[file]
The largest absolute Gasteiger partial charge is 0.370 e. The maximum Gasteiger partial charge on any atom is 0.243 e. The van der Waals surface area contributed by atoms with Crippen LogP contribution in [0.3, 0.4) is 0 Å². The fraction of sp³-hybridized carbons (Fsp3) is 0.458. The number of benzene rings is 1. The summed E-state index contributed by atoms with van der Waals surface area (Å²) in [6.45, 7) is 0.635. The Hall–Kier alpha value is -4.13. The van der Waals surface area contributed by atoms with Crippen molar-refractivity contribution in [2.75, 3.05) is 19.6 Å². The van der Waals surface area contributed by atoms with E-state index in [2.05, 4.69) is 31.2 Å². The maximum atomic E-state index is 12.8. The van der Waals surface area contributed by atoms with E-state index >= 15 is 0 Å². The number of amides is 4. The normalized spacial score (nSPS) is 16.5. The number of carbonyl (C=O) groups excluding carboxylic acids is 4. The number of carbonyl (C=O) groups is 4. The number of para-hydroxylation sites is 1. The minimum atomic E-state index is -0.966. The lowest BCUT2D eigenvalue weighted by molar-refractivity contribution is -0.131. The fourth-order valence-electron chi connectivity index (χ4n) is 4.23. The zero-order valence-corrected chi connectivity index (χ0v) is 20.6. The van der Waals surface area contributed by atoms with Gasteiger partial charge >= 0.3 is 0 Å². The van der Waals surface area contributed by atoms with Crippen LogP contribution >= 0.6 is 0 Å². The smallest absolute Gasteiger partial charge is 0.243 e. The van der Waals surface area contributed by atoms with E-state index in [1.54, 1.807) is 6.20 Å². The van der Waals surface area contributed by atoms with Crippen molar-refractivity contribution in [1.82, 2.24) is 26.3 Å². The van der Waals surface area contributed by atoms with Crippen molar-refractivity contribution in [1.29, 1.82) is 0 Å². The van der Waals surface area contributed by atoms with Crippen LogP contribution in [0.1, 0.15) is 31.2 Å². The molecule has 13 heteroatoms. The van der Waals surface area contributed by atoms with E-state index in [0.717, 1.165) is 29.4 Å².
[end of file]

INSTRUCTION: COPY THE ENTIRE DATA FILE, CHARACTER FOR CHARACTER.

The largest absolute Gasteiger partial charge is 0.370 e. The maximum Gasteiger partial charge on any atom is 0.243 e. The van der Waals surface area contributed by atoms with Crippen LogP contribution in [0.3, 0.4) is 0 Å². The fraction of sp³-hybridized carbons (Fsp3) is 0.458. The number of benzene rings is 1. The summed E-state index contributed by atoms with van der Waals surface area (Å²) in [6.45, 7) is 0.635. The Hall–Kier alpha value is -4.13. The van der Waals surface area contributed by atoms with Crippen molar-refractivity contribution in [2.75, 3.05) is 19.6 Å². The van der Waals surface area contributed by atoms with E-state index in [2.05, 4.69) is 31.2 Å². The maximum atomic E-state index is 12.8. The van der Waals surface area contributed by atoms with E-state index >= 15 is 0 Å². The number of amides is 4. The normalized spacial score (nSPS) is 16.5. The number of carbonyl (C=O) groups excluding carboxylic acids is 4. The number of carbonyl (C=O) groups is 4. The number of para-hydroxylation sites is 1. The minimum atomic E-state index is -0.966. The lowest BCUT2D eigenvalue weighted by molar-refractivity contribution is -0.131. The fourth-order valence-electron chi connectivity index (χ4n) is 4.23. The zero-order valence-corrected chi connectivity index (χ0v) is 20.6. The van der Waals surface area contributed by atoms with Gasteiger partial charge >= 0.3 is 0 Å². The van der Waals surface area contributed by atoms with Crippen LogP contribution >= 0.6 is 0 Å². The smallest absolute Gasteiger partial charge is 0.243 e. The van der Waals surface area contributed by atoms with E-state index in [1.54, 1.807) is 6.20 Å². The van der Waals surface area contributed by atoms with Crippen molar-refractivity contribution in [1.82, 2.24) is 26.3 Å². The van der Waals surface area contributed by atoms with Crippen molar-refractivity contribution in [1.29, 1.82) is 0 Å². The van der Waals surface area contributed by atoms with Crippen LogP contribution in [0.1, 0.15) is 31.2 Å². The molecule has 13 heteroatoms. The van der Waals surface area contributed by atoms with E-state index in [0.717, 1.165) is 29.4 Å².